This question comes up very often when taking about millets – were millets really staple grains in our ancestors’ diets?
For the sake of being informed about our history, let us dive into the Q of whether our ancestors ate millets as a staple.
That paddy needs more water, fertile soil and protection from pests is not something that has happened today. It has been historically true. That millets need very little water, grow in harsh conditions, in substandard soils and are pest resistant is also true.
And at any point in time we see, there has been a small proportion of land that was highly fertile, a larger proportion of land that was low on fertility and a much larger proportion of land that was pretty much uncultivable soil.
Superimposing these conditions and crop facts, it is beyond doubt in my mind that millets were cultivated on much larger swathes of land, and harvested in much larger quantities than paddy until very recently. Yes, I do see that my argument is not based on hard evidences. If you can see some flaw in the logic / suppositions, please do share so that I can correct myself.
The other aspect of this Q, is who were our ancestors. If we are from the privileged upper castes, or ancestors would have controlled the more fertile soils, cultivated the more sophisticated crops (such as paddy) and stored and processed them better.
If we are not so privileged and are born in one of lower castes, a dalit or an adivasi, then our ancestors would, very likely, not have had the resources that a crop such as paddy would require. But we would not have had much problem in growing millets.
We ate what we could grow. Millets were the staple of the masses. Paddy was the staple of the privileged. There are stories of how poor farmers and labourers cultivated paddy (or wheat) and millets along with other grains and produce. They would have to turn in all the paddy or wheat they had harvested to the land lords/zamindars/rich men and were allowed to keep only the millets they grew for their family’s consumption.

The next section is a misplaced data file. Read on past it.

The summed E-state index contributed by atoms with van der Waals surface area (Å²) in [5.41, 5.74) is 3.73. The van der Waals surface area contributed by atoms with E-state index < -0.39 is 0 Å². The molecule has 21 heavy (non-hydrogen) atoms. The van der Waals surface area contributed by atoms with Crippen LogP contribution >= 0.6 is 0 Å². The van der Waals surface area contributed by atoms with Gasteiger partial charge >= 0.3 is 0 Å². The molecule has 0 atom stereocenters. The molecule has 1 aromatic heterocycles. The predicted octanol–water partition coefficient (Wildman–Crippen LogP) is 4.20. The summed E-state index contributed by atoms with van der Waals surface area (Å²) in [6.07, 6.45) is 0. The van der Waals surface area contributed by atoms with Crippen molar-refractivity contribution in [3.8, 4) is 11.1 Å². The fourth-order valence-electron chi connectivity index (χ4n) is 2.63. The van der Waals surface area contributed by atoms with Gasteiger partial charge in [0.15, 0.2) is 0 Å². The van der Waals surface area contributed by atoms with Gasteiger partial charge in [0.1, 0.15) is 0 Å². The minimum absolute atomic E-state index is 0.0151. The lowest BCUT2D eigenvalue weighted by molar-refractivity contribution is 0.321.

Food is aspirational, not just today, not just in India. Paddy has always been the food of those who have; of the privileged.
On a related note, if we are ready to be generous when considering the policy makers’ intentions in the lead up to the green revolution, this last point above is a very strong reason to choose to promote paddy and not millets. More on that in another post.
Do share your thoughts and comments.
6 thoughts on “Were millets really the staple grains of our ancestors?”
While the logic behind most of what you have said in this post is irrefutable, is it also not true that the commonly consumed strains of wheat and rice today need more fertilisers, pesticides and water than ever before? In turn are these chemicals not the predominant cause for the wide spread diseases such as constipation, acidity, high blood pressure, diabetes and so on? Are these diseases not common to all sections of the society regardless of rich and poor, upper and lower caste and so on? Can we still preserve the biodiversity of foods and continue to consume the present day strains of rice and wheat knowing fully well that the food processing industry is producing a host of convenience foods by poisoning what little good is left in the present day wheat and rice strains? Also has not the retailing mechanism left the consumer with no choice to pick strains of rice and wheat? Can consumers, especially in urban India, really understand and choose the right rice and wheat?
There are no cures to the ‘life style’ diseases these strains of rice and wheat cause and the cost of ‘managing’ such diseases is difficult for our country to afford. Noble thoughts are probably best kept aside and all efforts to bring millets into the mainstream is the only practical way out of the disastrous situation we are sitting on.